Celebrity Fitness: Joe Wicks bares all! In his most candid interview yet

Celebrity Fitness: Joe Wicks bares all! In his most candid interview yet

Celebrity Fitness:

For someone who has sold three million healthy eating books, and built a beautiful body and an enviable reputation on exercise and primarily plant-based diets, Joe Wicks doesn’t half talk a lot of burger.

‘Oh, I love a good burger, I really do,’ he says. ‘With chips and a beer and ice cream afterwards.’

What? This isn’t what I expected from the man known as the Body Coach, a ripped and fit 32-year-old whose doe-eyed good looks and boyband curls have launched him into keep-fit superstardom. To his 2.6 million Instagram followers and the 700,000 YouTube fans who follow his Lean In 15 recipes and Body Coach workouts, Joe is all about the sweet potato, the cacao nib, the ‘banging’ low-carb chicken bowl and the endless grim ways with broccoli, which he calls ‘midget trees’ because he’s that kind of guy.

Joe Wicks (pictured), 32, who lives in Richmond, Surrey, revealed how he became known as The Body Coach, selling three million books on healthy eating 

He urges 15-minute high-intensity workouts, followed by meals made in 15 minutes which feature lots of veg, grains and lean proteins.

Where do the burgers fit in to this admirable crusade?

They don’t, but Joe loves ’em anyway. He had ‘about four’ over a recent Bank Holiday weekend and, when he gets married this summer to his page-three glamour model fiancée Rosie Jones, he is going to have burger trucks supplying the wedding feast.

Listen. There are limits. He hasn’t had a kebab for ‘at least ten years’, but finds the lure of the meat patty irresistible. ‘You can always work it off the next day,’ he says.

But can you, Joe? Can you?

Yes, he can. Joe Wicks has become the go-to fitness guru for the Instagram age; a millennial-friendly dude whose bish-bash-bosh approach, high-pitched mockney accent and devotion to midget-tree nirvana make him an unholy muscled melange of Jamie Oliver and Russell Brand.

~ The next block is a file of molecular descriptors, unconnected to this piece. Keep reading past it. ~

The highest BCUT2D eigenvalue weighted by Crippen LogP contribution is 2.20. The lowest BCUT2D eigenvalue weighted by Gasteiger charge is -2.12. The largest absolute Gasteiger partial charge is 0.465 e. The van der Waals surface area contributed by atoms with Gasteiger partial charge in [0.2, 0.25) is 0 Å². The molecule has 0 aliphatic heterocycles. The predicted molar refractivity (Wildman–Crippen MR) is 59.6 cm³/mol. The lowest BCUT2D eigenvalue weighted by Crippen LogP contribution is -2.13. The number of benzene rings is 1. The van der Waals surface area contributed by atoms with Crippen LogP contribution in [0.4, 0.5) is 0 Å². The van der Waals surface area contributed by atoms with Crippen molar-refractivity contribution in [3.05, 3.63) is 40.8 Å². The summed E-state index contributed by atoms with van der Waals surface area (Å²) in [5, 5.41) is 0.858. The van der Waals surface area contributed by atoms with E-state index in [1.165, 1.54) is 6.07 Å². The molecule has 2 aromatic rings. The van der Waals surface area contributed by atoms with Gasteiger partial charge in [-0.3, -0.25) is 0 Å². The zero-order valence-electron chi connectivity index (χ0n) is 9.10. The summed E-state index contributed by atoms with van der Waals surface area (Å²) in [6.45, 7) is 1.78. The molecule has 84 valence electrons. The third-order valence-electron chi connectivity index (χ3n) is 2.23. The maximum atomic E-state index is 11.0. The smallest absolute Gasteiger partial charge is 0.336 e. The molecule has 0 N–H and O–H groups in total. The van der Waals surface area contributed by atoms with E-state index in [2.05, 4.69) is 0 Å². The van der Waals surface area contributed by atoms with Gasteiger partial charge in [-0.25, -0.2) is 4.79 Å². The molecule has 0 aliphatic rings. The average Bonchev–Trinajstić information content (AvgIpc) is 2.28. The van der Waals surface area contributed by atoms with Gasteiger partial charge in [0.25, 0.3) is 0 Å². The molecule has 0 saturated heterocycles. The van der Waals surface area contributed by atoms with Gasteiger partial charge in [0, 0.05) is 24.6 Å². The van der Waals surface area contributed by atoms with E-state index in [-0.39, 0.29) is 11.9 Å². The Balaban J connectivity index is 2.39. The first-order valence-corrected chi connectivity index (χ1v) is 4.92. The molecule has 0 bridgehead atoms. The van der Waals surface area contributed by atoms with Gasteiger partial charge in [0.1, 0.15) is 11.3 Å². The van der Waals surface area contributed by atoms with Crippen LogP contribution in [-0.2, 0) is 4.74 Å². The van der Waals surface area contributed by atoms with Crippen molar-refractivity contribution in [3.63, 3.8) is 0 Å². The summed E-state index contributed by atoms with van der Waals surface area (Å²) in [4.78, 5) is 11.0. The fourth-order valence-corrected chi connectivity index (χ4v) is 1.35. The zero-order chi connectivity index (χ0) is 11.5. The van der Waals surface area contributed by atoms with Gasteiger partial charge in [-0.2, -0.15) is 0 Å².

His grooming routine, he says, is practically non-existent. He uses ‘just a bit of coconut oil’ on his face and body and has never spent more than £20 on a haircut. ‘My curls just happen,’ he shrugs.

Yet, like whey powder and multiple hip flexors, he is an acquired taste. When he launched his Channel 4 television series, The Body Coach, in 2016, viewers seemed to be enchanted and irritated in equal measure as he tossed vegetables into his blender yelling ‘Naughtyyy!’ and ‘Cheeeeky!’

Joe (pictured with fiancee Rosie Jones and baby Indie) believes one 15-minute exercise session each day is all that is needed to keep fit

Joe is a ‘seductive, sincere smoothie’ who looks ‘like Jesus in activewear’ according to one reviewer, while another dismissed him as ‘Britain’s most insanely irritating celebrity’.

Across his social platforms, where he appears like a high-octane cult leader, Joe is relentlessly cheery and approachable, never critical or judgemental. He does burpees in his man bun; he exercises with his nine-month-old baby girl Indie strapped to his chest; and he tries to make it all fun, yeah?

‘I’m not a military-style guy. I’m very, like, relatable,’ is how he puts it. ‘People love the realness of my workouts.’

He is not into extremes, such as veganism, clean eating or the brutality of the raw diet and the 5am workout. He says that one 15‑minute session per day is all you need to keep fit.


People follow Joe Wicks on Facebook

His methods reflect the dieting and fitness efforts of those in the real world and he is the first to admit he is not perfect himself. ‘I don’t want people to compare themselves to me and feel bad. I want to be inspiring, not to depress them,’ he says. ‘Having a perfect set of abs will not bring you happiness, but eating healthy food and exercising will.’

Speaking of which, Joe is worried that following his burger blowout he is not looking his best for our photographs. But when he peels off his shirt he looks just, um, fine.

It is a central part of his appeal that his torso could out-scythe Captain Poldark’s any day of the week, but he talks about his phwoar factor with detached modesty.

Joe (pictured) is currently on a mission to get a million more schoolchildren exercising every week in addition to working with Gousto

‘It’s always the same. I turn up at photoshoots and someone hands me a bit of broccoli, then says: “Get your kit off and put some oil on your chest, mate.” But I don’t feel I am treated like a sex symbol. I get treated nice. I joke about it. I’m a fitness trainer and, yeah, people want to see my physique. It helps me. It helps me promote my business and my missions.’

At the moment, those missions include a quest to get a million more schoolchildren exercising every week and a tie-in with Gousto, the meal kit retailers, who supply their customers with boxes containing pre-measured fresh ingredients and recipe cards.

Its Joe Wicks range includes many of his own favourite recipes, including chicken satay with peanut sauce, a herby haddock stew and a wholewheat noodle stir fry.

He went with Gousto after turning down a deal with a supermarket chain for ‘a life-changing amount of money’ because they wanted to produce Joe Wicks-branded ready meals, microwave dinners and sandwiches. ‘I wasn’t into that,’ he says. ‘All those saturated fats and sugars. I thought, would I want my mum and dad to eat this? No I would not.